“My Grandmother’s Cow” by Maya Jewell Zeller

Maya Jewell Zeller


My grandmother didn’t have a cow,
but if she did, it would have been a Holstein,
cross-bred with a Friesian, because
good Marguerite herself was slim but sturdy
and beautiful in black-and-white. And because
she was Catholic, it would have been
a dairy cow; it would have sustained
her eight children’s dietary needs
for calcium, would have driven
Kenneth nuts, would have lived
in the backyard where the squirrel he always
wanted to shoot threw down acorns
from the oak tree. It would have tangled
in the clothesline, the only thing which still
might seem wild. My mother would have had
to come outside early, while the sun still licked
its long pink tongue across the gray rooftops
of 40th Place, and help that cow unwind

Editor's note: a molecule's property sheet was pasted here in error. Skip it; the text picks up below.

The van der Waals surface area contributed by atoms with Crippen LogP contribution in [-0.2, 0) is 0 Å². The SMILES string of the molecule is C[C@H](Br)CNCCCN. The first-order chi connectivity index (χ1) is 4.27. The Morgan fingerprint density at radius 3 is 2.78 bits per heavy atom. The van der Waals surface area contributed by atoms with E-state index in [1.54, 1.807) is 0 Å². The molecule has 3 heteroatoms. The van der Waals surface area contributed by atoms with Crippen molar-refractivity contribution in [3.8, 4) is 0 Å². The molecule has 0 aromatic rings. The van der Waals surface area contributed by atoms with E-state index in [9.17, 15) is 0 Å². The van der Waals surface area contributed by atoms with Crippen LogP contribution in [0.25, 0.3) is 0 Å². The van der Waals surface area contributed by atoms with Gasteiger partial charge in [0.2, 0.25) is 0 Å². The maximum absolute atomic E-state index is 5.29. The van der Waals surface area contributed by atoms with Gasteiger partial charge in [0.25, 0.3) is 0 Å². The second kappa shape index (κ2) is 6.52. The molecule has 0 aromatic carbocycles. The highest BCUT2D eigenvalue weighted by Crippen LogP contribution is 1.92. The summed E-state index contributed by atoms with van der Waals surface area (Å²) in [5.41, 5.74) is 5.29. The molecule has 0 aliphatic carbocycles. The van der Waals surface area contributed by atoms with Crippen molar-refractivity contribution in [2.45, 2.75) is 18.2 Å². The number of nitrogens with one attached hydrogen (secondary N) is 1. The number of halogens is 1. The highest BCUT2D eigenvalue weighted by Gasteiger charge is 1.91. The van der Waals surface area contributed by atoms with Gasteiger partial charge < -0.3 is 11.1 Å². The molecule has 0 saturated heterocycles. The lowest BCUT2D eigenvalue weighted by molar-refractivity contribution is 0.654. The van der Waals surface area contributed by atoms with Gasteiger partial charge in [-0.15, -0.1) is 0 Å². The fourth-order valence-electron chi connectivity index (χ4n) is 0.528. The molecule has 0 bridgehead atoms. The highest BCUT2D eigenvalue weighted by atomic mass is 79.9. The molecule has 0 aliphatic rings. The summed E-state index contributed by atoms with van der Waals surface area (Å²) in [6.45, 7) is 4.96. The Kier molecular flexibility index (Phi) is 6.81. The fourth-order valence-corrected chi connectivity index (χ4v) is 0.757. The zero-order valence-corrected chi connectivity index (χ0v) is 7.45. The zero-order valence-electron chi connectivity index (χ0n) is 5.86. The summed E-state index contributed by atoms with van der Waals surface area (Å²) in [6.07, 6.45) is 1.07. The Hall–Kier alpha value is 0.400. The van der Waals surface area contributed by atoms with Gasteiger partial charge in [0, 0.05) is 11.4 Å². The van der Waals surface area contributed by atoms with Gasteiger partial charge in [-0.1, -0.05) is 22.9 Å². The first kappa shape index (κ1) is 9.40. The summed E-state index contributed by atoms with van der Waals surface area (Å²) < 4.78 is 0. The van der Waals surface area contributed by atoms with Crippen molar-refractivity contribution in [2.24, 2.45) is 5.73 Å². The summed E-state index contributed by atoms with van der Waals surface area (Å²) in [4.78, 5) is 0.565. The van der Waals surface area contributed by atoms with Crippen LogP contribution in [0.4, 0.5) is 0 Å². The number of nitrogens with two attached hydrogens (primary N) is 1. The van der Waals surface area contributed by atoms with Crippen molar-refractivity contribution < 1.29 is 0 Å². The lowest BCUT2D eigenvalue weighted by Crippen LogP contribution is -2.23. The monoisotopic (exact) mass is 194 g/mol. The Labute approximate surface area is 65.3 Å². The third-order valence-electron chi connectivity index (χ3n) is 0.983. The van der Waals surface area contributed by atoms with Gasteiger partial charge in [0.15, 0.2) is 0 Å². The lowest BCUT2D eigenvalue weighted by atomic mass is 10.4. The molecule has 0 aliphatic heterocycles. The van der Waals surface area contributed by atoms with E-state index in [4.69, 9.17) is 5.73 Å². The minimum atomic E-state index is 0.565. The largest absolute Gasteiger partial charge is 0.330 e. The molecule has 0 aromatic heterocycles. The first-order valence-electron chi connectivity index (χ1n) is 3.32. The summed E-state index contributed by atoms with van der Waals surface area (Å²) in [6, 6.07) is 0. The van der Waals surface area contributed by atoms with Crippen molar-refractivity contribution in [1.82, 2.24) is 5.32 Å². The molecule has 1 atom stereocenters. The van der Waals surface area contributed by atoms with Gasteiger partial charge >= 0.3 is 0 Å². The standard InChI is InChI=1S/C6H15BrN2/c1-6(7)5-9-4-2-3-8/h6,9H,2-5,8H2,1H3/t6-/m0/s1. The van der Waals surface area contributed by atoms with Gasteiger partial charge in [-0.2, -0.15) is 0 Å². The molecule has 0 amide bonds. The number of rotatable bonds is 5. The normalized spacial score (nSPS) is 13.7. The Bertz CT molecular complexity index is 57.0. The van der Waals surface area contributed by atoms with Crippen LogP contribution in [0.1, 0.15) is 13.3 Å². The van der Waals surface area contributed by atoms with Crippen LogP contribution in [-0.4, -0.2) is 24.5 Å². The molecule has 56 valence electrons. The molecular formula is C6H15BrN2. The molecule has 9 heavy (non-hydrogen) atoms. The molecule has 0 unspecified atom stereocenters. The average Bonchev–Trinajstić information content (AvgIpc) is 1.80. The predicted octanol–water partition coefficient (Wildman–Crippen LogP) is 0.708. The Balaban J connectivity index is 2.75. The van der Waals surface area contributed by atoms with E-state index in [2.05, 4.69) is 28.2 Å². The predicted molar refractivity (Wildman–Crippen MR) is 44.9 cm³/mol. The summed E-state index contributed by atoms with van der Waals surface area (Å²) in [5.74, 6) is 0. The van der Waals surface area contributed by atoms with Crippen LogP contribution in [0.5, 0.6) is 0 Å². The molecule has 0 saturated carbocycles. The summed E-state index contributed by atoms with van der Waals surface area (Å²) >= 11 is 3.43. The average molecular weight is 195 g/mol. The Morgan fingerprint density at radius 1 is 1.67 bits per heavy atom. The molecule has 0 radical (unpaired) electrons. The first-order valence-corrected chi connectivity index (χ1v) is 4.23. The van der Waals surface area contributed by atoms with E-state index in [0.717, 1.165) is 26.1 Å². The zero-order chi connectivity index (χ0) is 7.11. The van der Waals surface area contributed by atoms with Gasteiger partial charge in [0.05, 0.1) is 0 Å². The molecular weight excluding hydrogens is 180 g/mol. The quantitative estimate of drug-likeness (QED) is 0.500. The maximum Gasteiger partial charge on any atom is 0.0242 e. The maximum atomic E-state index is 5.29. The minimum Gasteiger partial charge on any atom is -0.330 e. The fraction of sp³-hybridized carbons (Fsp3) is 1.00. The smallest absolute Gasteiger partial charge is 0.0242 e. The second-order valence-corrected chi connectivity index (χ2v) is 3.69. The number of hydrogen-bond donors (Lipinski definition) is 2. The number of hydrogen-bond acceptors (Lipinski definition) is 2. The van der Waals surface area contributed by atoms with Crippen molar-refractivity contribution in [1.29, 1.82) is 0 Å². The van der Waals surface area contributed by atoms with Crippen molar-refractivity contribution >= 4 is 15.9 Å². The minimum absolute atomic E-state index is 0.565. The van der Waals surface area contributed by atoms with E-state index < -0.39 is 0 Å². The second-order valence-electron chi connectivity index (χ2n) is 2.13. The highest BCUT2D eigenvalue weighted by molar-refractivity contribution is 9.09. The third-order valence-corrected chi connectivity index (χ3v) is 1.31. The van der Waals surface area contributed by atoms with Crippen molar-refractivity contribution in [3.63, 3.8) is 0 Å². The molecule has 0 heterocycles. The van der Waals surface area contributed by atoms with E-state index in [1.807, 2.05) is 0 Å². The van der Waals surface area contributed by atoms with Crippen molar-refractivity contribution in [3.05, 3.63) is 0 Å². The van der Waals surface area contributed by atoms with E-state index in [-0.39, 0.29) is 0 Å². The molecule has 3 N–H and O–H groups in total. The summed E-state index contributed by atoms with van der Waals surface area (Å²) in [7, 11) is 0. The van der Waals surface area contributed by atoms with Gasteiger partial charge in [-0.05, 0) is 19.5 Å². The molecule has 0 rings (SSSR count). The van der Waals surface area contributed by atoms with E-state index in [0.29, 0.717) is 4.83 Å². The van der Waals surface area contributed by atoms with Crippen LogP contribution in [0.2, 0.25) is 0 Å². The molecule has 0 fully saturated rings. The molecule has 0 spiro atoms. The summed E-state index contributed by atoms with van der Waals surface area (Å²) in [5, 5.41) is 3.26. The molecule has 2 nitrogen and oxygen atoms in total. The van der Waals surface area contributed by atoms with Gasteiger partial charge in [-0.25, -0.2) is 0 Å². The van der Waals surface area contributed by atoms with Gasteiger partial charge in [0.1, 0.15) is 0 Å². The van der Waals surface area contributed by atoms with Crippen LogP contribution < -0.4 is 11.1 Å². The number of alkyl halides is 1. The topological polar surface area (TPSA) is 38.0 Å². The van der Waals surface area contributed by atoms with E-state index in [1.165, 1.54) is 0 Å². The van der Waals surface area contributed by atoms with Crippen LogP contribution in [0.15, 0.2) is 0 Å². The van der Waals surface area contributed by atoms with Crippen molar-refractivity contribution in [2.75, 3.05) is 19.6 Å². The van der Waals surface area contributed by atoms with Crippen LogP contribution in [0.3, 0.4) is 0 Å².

from the ropes which held her. And like my mother,
this cow would have looked longingly
at the neighbors’ weedy lawn, would have
found a break in the fence and snuck
through it to a world less orderly, where
thistle sprung up through the daisies,
where she could gaze from earth through trees
to see her own freckled chunks of blue
sky framed in green. My mother didn’t dream
of cows, I don’t think, in Des Moines, Iowa,
where they kept the park pond stocked
with bluegill. But what does it matter? She
was dreaming. She was dreaming.
And on the other side of that dream
is her daughter, her spine to the dirt
beneath plums. She knows
there is something other than high tide
making the river go backwards
like a slough, something besides fruit
flies and edible weeds. She can hear
the beasts move between barbed wire
and river, their hides stinking, eyes wet.

from Rattle #34, Winter 2010

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